Universities to grant credits for reserve duty

University presidents established an internal mechanism to grant two academic credits toward undergraduate degrees for students who serve a minimum of 18 days in reserve duty.

May 1, 2018 19:14
1 minute read.
 The 134th Battalion on reserve duty

The 134th Battalion on reserve duty. (photo credit: Courtesy)


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University students who serve long stretches in the IDF reserves will be eligible to receive two academic credits, the Association of University Heads in Israel (VERA) announced this week.

The leading research universities adopted the decision in collaboration with Education Minister and Council for Higher Education chairman Naftali Bennett, the CHE and the National Union of Israeli Students.

University presidents established an internal mechanism to grant two academic credits toward undergraduate degrees for students who serve a minimum of 18 days in reserve duty or in social initiatives per year.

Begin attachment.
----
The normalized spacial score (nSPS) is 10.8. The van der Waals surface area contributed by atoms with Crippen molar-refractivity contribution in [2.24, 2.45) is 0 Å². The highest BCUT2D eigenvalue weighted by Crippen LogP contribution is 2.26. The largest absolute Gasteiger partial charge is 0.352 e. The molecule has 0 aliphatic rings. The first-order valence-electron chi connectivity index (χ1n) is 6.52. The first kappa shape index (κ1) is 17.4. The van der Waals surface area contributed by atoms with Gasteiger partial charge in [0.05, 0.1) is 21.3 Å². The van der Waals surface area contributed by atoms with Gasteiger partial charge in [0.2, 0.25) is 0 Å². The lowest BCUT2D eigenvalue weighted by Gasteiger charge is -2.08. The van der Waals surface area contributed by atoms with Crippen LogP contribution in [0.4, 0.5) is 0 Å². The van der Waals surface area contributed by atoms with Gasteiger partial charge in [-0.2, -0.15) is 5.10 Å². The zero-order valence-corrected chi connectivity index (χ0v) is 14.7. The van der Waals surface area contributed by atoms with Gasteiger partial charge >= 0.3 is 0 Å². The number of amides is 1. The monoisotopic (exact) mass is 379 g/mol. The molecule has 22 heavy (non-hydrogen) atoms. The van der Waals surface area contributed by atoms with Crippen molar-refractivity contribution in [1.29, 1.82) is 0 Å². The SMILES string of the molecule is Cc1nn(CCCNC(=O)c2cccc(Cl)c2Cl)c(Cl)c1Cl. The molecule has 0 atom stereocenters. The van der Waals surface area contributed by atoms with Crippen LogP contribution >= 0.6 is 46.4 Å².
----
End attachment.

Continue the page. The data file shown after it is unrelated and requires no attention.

The universities also turned to the heads of academic colleges in the hope they would also adopt this as policy. However, due to a lack of a consensus, the academic colleges did not adopt the initiative.

Tel Aviv University president and VERA chairman Prof. Joseph Klafter stressed that there is “great appreciation” in the research universities for reservists, from students and faculty members alike.

Klafter added that every university currently operates a diverse support network that assists students in the reserves, which also aims to ease their academic workload during service.

Last year, right-wing NGO Im Tirtzu reported that the majority of higher education institutions opt not to provide students serving in active reserve duty with academic credits, despite being permitted to do so by law.

According to the Council for Higher Education, the report said, an institution that awards credits for social activity is permitted to do the same for reserve duty. However, only 16 out of the 63 such institutions in Israel took advantage of this.

“This is a historic day in which the entire society recognizes the hardships and sacrifices made by IDF reservists in order to protect the State of Israel and its citizens,” said Im Tirtzu chairman Matan Peleg.

“Reservists are the spearhead of Israeli society and we are very excited and proud that our work led to this important decision,” he added.

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